Survey of Energy Resources 2007
Nuclear Country Notes
Two LWGRs (each of 1 500 MWe gross capacity) were built at Ignalina, north-east of Vilnius, in the mid-1980s: one was commissioned in December 1983 and the other in August 1987. After the accident at Chernobyl, the capacity of the Ignalina NPP was derated to 2 600 MWe gross (2 370 MWe net) for safety reasons. Ignalina-1 was shut down on 31 December 2004, in accordance with the terms of Lithuania's accession to the European Union. In 2005, Ignalina-2 accounted for nearly 70% of the republic's electricity generation.
The National Energy Strategy approved by the Seimas (parliament) in 2002 provides for closure of Unit 2 of Ignalina NPP in 2009. In the draft Strategy updated in 2006 it is declared that within the period 2015-2017 a new nuclear power plant will be commissioned. It is assumed that this power plant will satisfy much of the electricity requirements of the three Baltic States and will increase energy security in the region.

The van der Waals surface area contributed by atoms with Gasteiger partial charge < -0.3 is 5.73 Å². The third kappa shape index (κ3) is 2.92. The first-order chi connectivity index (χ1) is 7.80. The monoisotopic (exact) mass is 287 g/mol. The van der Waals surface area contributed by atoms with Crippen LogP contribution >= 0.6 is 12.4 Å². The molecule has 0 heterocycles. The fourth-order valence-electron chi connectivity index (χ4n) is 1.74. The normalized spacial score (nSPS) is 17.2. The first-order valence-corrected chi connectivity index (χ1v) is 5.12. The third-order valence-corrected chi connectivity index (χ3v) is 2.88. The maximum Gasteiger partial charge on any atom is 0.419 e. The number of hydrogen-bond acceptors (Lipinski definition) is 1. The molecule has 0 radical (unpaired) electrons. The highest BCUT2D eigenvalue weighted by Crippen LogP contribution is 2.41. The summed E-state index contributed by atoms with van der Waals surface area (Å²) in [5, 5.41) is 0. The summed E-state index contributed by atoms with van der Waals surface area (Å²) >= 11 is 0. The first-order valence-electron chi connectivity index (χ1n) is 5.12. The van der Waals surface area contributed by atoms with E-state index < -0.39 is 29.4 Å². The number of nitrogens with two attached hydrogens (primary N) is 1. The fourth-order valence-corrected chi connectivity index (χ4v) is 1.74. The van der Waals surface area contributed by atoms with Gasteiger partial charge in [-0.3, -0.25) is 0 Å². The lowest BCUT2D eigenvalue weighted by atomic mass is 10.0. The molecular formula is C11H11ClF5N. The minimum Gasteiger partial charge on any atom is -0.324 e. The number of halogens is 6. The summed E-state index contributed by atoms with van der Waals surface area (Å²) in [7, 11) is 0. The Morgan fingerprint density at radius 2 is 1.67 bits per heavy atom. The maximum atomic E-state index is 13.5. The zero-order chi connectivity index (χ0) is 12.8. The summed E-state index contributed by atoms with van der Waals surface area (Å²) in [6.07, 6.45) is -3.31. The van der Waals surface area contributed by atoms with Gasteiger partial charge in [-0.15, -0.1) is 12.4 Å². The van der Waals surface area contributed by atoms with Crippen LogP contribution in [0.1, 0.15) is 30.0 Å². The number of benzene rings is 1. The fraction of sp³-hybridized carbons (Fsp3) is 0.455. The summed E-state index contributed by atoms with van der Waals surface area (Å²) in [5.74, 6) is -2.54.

The three Baltic States signed an agreement in February 2006 to build a new NPP in Lithuania by 2015. It was envisaged that the respective state-owned energy companies would take equal shares in the project. A feasibility study conducted by the three power companies (October 2006) confirmed the need for new capacity and identified a number of advantages in opting for the nuclear route. In December 2006 it was reported that Poland had expressed an interest in taking a 25% share in the NPP project, alongside an agreement to construct a 400 kV transmission line linking the Polish and Lithuanian electricity grids. Two months later, all four parties reached an agreement in principle to build an NPP on the Ignalina site by 2015. Lithuania would take a 34% share of the project, with Latvia, Estonia and Poland each having a 22% share.